The Minister of Higher Education Research Science and Technology, Pila Ninigi, must immediately inform the public on the selection and vetting process used to appoint members to the interim council of the University of Papua new Guinea (UPNG) says anti-corruption watchdog Transparency International PNG (TIPNG).
It is in the public interest that serious allegations of undue influence at the highest level are dispelled. This will also allow the start of the UPNG academic year to be returned to normalcy and ensure the education of UPNG students is not jeopardized. Failure to demonstrate that tests of proper and fit character were applied in the recruitment of the interim council will only exacerbate the anger on campus.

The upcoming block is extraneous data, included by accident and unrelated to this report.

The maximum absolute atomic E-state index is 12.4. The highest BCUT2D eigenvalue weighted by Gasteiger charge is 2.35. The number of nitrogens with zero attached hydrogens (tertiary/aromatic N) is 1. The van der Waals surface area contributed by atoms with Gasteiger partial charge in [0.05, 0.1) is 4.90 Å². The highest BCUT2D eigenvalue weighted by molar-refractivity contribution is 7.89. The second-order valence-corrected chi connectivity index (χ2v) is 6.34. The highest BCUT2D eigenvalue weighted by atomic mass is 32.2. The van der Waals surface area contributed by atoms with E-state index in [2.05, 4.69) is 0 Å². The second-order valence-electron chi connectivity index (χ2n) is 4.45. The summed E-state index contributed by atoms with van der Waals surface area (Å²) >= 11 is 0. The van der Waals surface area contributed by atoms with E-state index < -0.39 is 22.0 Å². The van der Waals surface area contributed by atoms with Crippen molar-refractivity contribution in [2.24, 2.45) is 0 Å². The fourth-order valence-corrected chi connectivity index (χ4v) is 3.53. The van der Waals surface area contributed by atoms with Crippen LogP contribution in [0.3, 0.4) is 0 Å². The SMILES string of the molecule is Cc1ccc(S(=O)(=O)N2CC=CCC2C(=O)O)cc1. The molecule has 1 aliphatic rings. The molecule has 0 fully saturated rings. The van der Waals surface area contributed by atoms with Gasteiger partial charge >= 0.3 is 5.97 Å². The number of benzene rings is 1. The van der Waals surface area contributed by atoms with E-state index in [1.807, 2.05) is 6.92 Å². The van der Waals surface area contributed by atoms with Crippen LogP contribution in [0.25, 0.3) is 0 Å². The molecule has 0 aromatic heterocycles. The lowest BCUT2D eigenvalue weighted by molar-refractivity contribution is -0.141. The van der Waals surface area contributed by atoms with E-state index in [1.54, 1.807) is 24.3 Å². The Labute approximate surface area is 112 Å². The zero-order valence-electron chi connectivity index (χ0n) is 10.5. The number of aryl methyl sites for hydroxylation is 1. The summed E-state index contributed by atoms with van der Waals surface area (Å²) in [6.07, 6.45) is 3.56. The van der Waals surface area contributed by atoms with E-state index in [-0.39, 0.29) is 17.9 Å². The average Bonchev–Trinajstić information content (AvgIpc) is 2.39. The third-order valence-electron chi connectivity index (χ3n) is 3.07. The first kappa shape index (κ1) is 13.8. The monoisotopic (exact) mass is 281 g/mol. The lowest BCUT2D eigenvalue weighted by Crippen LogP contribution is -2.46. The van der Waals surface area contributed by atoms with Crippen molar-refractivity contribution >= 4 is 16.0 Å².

The University of Papua New Guinea as a public institution should be open and transparent in its management, both to the general public and to the staff and students of UPNG.
TIPNG stands by the belief that citizens of Papua New Guinea hold the Higher Education in the highest regard and deserve a clear and open response from the minister with regards to the way in which the interim council was appointed. The minister has been given extra powers that allow him to hire and fire senior officers at will. TIPNG’s call is that he make public the appointment process used in the interest of transparency.
According to a public statement released by the HERST Minister in January, interim council members have been selected based on their expertise and their independence of previous involvement in UPNG governance or management.
TIPNG welcomes drawing on this pool of expertise and experience to better manage the university, so long as proper processes that are in place to make such appointments are strictly followed, and more importantly, are made public.
Picture: File picture of UPNG students